Roundtable Review: Underworld by Symphony X
Posted by RiffRaff
Release Date: 24 Jul 2015
Length: 64 Minutes
Genre: Thrash/Power/Progressive Metal
Studio Albums: Symphony X (1994); The Damnation Game (1995); The Divine Wings of Tragedy (1997); Twilight in Olympus (1998); V: The New Mythology Suite (2000); The Odyssey (2002); Paradise Lost (2007); Iconoclast (2011).
Location: NJ, United States
WarpRider – I am a relatively new Symphony X listener…meaning I only just got into them with 2011’s Iconoclast. An album that blew my mind and ended up #4 on my Top 15 list that year. Their progressive formula mixed in with melodic riff-tastic 80s thrashy bits is just addicting as hell. With Underworld, things seem to get a bit heavier especially with the self-titled track Underworld, the opener-after-the-intro Nevermore, and Kiss of Fire to name a few. In My Darkest Hour, Without You, and Swan Song offer a smoother harmony to balance things out a bit. To Hell and Back is just shy of the 10-minute mark…probably a bit too long, but it does have some cool guitar work and in natural progressive style, changes its tempo frequently. I have to admit, this album didn’t hit me right away, but after an 11-hour flight across one of the big ponds I had plenty of time to let it sink in. And it sunk in very well. Underworld captures all of the stylishness of Iconoclast and notches up the heaviness a bit more. I really need to start looking at their older material. 4.5 out of 5.
RiffRaff – Unpopular opinion time: I prefer SX’s darker edged albums than their neo-classical roots. Twilight and Mythology are outstanding records, but Paradise Lost and Iconoclast just rock my freakin’ socks off. While many pine for SX to return to more guitarstabation I cry for that groovy darker edge. Well, why can’t we have both? Underworld offers more of that neo-classical approach than their past two outings but is still rooted in that groove that they branched out to in modern outings. The result, a suite of incredibly tightly written songs that let me enjoy the wide berth of what SX has to offer throughout their stylistic repertoire all on a single disk. Songwriter/guitarist Michael Romeo has really outdone himself on all of his fronts here. Sick groove riffs, bombastic solos, Russell Allen’s blistering heavy metal voice, ballads that are actually fun to listen to. There’s just so much to love for all SX fans here that you’d be brain-dead to pass this one up. 4.0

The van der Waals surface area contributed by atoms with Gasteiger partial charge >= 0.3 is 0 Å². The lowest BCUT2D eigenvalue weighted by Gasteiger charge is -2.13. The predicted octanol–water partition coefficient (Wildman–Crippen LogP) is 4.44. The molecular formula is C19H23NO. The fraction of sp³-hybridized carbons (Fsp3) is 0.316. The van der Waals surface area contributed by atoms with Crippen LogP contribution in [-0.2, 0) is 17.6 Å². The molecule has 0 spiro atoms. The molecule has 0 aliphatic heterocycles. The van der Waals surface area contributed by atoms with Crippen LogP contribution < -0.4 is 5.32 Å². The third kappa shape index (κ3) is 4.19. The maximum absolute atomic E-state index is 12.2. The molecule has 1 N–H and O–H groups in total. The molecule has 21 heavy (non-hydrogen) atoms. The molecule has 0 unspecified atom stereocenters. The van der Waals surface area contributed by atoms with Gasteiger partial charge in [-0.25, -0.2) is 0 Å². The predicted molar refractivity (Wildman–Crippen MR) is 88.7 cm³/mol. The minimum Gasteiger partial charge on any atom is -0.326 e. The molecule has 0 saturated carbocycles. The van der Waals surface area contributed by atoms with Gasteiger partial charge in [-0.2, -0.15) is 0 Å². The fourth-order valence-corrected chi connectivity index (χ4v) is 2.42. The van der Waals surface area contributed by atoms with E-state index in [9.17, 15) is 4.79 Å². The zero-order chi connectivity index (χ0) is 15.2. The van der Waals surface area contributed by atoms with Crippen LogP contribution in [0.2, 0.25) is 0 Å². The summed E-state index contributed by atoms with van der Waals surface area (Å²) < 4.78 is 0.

Irmelinis – This band used to be a huge favourite of mine, until they started making albums that sounded pretty much the same (The Odyssey and after). I’m still following the band and get excited with each new release, so “Underworld”, although it’s not a concept album this time, was going to be an interesting experience. The theme of the record is loosely based on Dante’s Inferno (great choice!), and provides us with high quality edgy, thrashy progressive power metal. Nothing new there! Surprisingly, it still works well even though the tracks all move around in familiar territory. The melodies and songwriting are genuinely good, the guitar noodling is fast and fat sounding, Russell Allen screams his heavy metal heart out complimented by keyboards and an abundance of heavy riffs . The only part lacking a bit of a punch is the drums, and there are unfortunately no real unexpected twists and turns in these songs. “Without You” deserves a special mention for being a particularly well written ballad.
Final verdict: solid headbanging! 4.0
ChristopherMammal – SX is a band you can rely on. If you know what they’ve been delivering this century, you can be assured they’ll continue presenting the same quality service, album after album. They’re as much a power metal band as a prog metal outfit, and they blend the two genres with great deftness. After listening to “Underworld” I let iTunes randomly play songs from “The Odyssey” (2002), “Paradise Lost” (2007), “Iconoclast” (2011) and “Underworld”. They’re a perfectly matched set. If you love their previous work, you’ll love the new album. It’s the kind of prog metal that drew me to the band in the 1990s. I confess it sounds somewhat stylised and predictable to me now, though. There are some mighty tracks on “Underworld”, especially the Overture, the title track, and “Legend”, the closing song. However, I could do without songs like “Without You”, a soppy rock ballad that could have been written for Bon Jovi. 3.8
A Metal State of Mind Score – 4 out of 5